Column By Fernando Cerdeña

We have a problem.

The pandemic left us vulnerable. It stripped us as a society, as a city, state, nation, and as an entire planet.

They closed the country completely—do you remember that? No one walked in the street. There were no cars, no people, no shopping. Only the essentials: supermarkets, pharmacies, and—incredibly—liquor stores (of course, very essential). The next pandemic will most likely include the sale of marijuana.

This emerged from the chaos: people lost work, family life became strained with everyone ordered to stay at home, mental health issues worsened, students missed classes, churches lost congregants, and the gap in understanding of the problems of the people and the politicians they elected widened.

Consider Juanita, a hardworking woman with two teenage children whom the pandemic hit hard. She lost work and her husband left her making it more difficult to pay her rent and utilities like electricity and gas. She recently found out that the state offered an assistance program for rent and electricity payments, and she applied, but very late. The prohibition on evictions had elapsed and by the time the program received her application, it had run out of money. Juanita and her family were evicted and they now live in a shelter. They lost all their possessions, which are now sitting in the street until the city retrieves them and sends them to the dump.

We are not using her full name or publishing her photograph so she does not suffer the shame that follows homelessness because she is not the one at fault for her situation.

Like Juanita, there are thousands of people who have been evicted and thousands more are awaiting court hearings.

The moratorium on evictions is over and people are getting booted from their apartments.

If there is $43 billion in aid for Ukraine, there should be $43 billion in aid for our own people, for the most vulnerable who have worked all their lives and whose taxes have supported our country. I do care about the Ukraine, but abandoning our people at home in such challenging times is immoral.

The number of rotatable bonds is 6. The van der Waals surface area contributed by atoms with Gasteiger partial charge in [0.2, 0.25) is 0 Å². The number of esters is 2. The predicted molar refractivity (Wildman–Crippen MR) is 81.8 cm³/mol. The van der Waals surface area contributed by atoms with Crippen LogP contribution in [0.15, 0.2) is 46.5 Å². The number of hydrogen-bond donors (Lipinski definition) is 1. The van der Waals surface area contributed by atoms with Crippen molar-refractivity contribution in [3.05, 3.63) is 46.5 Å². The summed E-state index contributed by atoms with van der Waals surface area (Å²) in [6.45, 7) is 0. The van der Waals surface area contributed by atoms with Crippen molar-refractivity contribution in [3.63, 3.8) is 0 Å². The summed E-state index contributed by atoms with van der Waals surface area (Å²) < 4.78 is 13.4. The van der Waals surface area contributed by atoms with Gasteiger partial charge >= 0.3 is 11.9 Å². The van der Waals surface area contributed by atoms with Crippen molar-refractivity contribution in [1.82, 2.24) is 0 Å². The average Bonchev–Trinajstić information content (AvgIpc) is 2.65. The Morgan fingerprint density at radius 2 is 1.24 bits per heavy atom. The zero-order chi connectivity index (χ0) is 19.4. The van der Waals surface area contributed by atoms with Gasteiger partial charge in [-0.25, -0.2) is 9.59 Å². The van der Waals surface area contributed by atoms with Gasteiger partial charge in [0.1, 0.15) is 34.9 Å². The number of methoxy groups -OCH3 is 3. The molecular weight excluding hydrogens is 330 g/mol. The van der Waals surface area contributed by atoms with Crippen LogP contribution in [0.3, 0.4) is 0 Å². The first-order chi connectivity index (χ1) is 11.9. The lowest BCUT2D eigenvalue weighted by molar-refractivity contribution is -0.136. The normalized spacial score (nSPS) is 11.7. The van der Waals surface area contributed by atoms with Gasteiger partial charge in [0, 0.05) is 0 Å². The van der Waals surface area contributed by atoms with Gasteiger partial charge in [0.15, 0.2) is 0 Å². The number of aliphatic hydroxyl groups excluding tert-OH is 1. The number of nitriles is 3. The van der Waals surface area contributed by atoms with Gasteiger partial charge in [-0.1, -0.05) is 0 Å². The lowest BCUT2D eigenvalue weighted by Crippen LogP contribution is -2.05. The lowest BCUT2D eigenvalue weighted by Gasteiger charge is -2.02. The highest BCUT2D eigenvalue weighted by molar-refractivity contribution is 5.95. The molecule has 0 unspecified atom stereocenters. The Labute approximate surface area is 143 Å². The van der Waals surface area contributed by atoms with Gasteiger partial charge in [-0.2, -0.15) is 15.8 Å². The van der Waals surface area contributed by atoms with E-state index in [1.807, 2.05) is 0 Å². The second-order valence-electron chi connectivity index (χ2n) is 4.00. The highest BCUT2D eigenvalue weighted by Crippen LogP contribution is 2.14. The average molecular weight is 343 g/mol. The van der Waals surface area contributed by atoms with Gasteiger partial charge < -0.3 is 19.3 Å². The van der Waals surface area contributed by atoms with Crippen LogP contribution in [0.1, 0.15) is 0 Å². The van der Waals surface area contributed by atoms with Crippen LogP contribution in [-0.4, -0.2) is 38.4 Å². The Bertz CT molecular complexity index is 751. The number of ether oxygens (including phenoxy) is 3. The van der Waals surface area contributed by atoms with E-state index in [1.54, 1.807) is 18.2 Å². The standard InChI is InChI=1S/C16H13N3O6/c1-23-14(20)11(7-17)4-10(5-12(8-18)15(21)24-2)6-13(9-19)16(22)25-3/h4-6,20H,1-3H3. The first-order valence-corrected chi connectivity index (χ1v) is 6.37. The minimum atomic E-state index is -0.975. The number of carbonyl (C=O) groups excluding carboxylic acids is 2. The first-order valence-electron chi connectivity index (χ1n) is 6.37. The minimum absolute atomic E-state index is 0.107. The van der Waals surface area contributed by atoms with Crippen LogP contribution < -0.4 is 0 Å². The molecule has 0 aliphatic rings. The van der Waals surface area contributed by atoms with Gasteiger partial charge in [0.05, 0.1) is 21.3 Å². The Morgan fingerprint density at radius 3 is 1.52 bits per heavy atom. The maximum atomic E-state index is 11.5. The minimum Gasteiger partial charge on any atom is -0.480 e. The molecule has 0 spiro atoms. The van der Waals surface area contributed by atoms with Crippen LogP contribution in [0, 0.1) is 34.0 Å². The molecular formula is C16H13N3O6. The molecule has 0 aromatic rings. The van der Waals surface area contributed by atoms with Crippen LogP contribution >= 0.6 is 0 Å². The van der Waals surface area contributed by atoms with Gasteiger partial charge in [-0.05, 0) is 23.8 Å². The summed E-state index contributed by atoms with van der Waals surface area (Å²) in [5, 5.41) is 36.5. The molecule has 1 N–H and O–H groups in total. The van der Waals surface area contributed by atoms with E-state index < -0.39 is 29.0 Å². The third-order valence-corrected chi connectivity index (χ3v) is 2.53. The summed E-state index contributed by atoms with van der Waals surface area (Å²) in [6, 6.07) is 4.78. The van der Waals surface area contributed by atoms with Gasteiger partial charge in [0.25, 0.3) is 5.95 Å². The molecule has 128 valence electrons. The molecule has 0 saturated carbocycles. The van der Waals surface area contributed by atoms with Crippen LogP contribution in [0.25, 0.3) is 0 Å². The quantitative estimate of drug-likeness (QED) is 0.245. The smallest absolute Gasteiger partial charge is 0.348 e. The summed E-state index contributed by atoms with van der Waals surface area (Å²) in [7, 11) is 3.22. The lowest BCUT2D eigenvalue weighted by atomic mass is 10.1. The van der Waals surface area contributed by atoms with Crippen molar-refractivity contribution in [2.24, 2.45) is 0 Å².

Another upsetting case from a month ago centers on a mother of two, Sonia Ramos, who has endured multiple health issues, has two service dogs—one that alerts her about a potential heart attack (she has already suffered two) and another that warns her at the start of a panic attack.

Sonia Ramos and her two dogs have been evicted from her apartment.

Without her dogs, she would not be able to live. (The owner of the building lives in New York, like many who invest in Waterbury these days.) Sonia has felt abandoned by all facets of society. Despite all her health issues, Sonia works, but her income is not enough to meet her expenses. She has never been approved for disability relief. Her apartment was a zoo: in addition to her two dogs, she lived with cockroaches, rats, spiders, and ants and the only reason she did not have tigers or lions seemed to be that the landlord never brought them in. All the renters in the building have leveled complaints, but the landlord has ignored them. The owner should be fined to set an example for any investor who thinks he can come from New York or Mars, or wherever, and disregard basic rules and norms that every city upholds.

We tried to prevent Sonia and her two dogs, Stitch and Brown, from eviction. We have focused on protecting Sonia because these days many people think it is more important to save animals rather than people. Our efforts did not work and Sonia has been evicted.

State Representative Geraldo Reyes Jr. tried to assist Sonia Ramos.

“The system failed her,” Reyes said. “She called all the help lines she could and it was useless. It’s an embarrassment.”

Ironically, Reyes said there might be more help for her as a homeless person than as a tenant fighting to stay in her apartment. During the last legislative session Reyes fought to get an $50 million of funds into the Department of Housing to address the impending eviction crisis.

“We got $5 million and that’s not nearly enough,”Reyes said. “This is a horrible situation. There are going to be many evictions this summer and very few people want to talk about this.”

Renters who are evicted cannot obtain other housing due to their histories of eviction. In the prior legislative session, a group of legislators attempted to pass a bill that would ensure that prior eviction would not affect credit checks and the decision-making power of landlords to rent to tenants. It did not pass. I believe that the political campaign money donated by the real estate companies counts more than the need of the people.

The people and the politicians will meet again at the ballot box in November. This time we might elect more politicians who not only want to save the dogs from eviction, but will fight to save the dog’s owner too.

(Fernando Cerdeña works at Waterbury Neighborhood Housing doing outreach with rental assistance and homelessness, and has been contributing to the Waterbury Observer the past two years.)